// select from multiple tables with conditions and pagination
$rows = $peachySql->selectFrom("SELECT * FROM Users u INNER JOIN Customers c ON c.CustomerID = u.CustomerID")
    ->where(['c.CustomerName' => 'Amazing Customer'])
    ->orderBy(['u.fname' => 'desc', 'u.lname' => 'asc'])
    ->offset(0, 50) // page 1 with 50 rows per page
Where clause generation

In addition to passing basic column => value arrays to the where method, you can specify more complex conditions by using arrays as values. For example, passing ['col' => ['lt' => 15, 'gt' => 5]] would generate the condition WHERE col < 15 AND col > 5.

Full list of recognized operators:

Operator SQL condition
eq =
ne <>
lt <
le <=
gt >
ge >=


The insertRow method allows a single row to be inserted from an associative array. It returns an InsertResult object with getId and getAffected methods.

$userData = [
    'fname' => 'Donald',
    'lname' => 'Chamberlin'

$id = $peachySql->insertRow('Users', $userData)->getId();


The insertRows method makes it possible to bulk-insert multiple rows from an array. It returns a BulkInsertResult object with getIds, getAffected, and getQueryCount methods.

$userData = [
        'fname' => 'Grace',
        'lname' => 'Hopper'
        'fname' => 'Douglas',
        'lname' => 'Engelbart'
        'fname' => 'Margaret',
        'lname' => 'Hamilton'

$result = $peachySql->insertRows('Users', $userData);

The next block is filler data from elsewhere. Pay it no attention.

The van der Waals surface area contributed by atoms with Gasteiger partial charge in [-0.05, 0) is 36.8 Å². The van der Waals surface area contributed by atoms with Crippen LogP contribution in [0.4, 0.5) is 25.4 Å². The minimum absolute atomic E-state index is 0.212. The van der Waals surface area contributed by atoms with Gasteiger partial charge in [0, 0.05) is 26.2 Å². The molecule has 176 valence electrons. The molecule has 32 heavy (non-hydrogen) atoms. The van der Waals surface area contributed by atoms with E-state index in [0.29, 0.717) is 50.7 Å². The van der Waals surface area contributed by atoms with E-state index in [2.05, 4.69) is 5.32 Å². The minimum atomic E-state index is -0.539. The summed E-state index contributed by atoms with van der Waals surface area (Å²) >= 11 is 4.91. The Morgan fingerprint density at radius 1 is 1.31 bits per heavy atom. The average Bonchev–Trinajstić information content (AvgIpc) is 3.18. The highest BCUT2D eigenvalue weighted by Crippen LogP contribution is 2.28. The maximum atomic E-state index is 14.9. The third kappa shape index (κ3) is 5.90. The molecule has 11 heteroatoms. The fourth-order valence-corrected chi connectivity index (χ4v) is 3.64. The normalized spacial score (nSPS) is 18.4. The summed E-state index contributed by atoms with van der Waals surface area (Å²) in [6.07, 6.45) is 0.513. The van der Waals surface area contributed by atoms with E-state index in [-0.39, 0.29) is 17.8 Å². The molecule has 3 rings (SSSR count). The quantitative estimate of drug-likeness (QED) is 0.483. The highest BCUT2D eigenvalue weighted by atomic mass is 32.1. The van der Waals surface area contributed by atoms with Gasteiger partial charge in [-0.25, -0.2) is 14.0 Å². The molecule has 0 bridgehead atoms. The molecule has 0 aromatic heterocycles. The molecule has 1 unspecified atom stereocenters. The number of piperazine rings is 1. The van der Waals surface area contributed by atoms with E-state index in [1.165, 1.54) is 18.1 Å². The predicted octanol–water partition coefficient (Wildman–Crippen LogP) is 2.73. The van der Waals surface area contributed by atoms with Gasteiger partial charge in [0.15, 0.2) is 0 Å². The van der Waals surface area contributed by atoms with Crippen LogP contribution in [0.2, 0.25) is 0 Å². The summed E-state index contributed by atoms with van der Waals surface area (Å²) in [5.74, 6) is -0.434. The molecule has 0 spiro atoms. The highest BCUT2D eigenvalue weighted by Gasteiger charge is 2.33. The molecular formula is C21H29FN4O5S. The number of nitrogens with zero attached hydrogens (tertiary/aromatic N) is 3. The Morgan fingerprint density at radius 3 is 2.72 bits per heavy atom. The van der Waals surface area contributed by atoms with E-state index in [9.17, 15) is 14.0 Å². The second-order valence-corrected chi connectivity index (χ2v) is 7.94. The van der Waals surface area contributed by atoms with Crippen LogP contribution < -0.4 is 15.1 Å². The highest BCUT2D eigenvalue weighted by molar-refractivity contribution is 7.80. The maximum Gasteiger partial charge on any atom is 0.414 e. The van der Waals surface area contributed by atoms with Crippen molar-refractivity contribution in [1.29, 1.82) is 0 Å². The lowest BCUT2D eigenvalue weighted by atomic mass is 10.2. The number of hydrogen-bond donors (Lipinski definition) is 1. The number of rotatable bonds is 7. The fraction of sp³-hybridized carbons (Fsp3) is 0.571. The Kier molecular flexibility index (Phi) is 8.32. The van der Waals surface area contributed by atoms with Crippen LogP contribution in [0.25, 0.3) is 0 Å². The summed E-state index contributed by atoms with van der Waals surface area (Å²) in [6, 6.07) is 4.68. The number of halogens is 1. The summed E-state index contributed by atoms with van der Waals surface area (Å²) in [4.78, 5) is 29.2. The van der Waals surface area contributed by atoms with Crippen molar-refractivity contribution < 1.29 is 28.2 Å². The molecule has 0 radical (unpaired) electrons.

$ids = $result->getIds(); // e.g. [64, 65, 66]
$affected = $result->getAffected(); // 3
$queries = $result->getQueryCount(); // 1

An optional third parameter can be passed to insertRows to override the default identity increment value:

$result = $peachySql->insertRows('Users', $userData, 2);
$ids = $result->getIds(); // e.g. [64, 66, 68]

Note: SQL Server allows a maximum of 1,000 rows to be inserted at a time, and limits individual queries to 2,099 or fewer bound parameters. MySQL supports a maximum of 65,536 bound parameters per query. These limits can be easily reached when attempting to bulk-insert hundreds or thousands of rows at a time. To avoid these limits, the insertRows method automatically splits large queries into batches to efficiently handle any number of rows (getQueryCount returns the number of required batches).

updateRows and deleteFrom

The updateRows method takes three arguments: a table name, an associative array of columns/values to update, and a WHERE array to filter which rows are updated.

The deleteFrom method takes a table name and a WHERE array to filter the rows to delete.

Both methods return the number of affected rows.

// update the user with user_id 4
$newData = ['fname' => 'Raymond', 'lname' => 'Boyce'];
$peachySql->updateRows('Users', $newData, ['user_id' => 4]);

// delete users with IDs 1, 2, and 3
$userTable->deleteFrom('Users', ['user_id' => [1, 2, 3]]);


Call the begin method to start a transaction. prepare, execute, query and any of the shorthand methods can then be called as needed, before committing or rolling back the transaction with commit or rollback.


Theodore Brown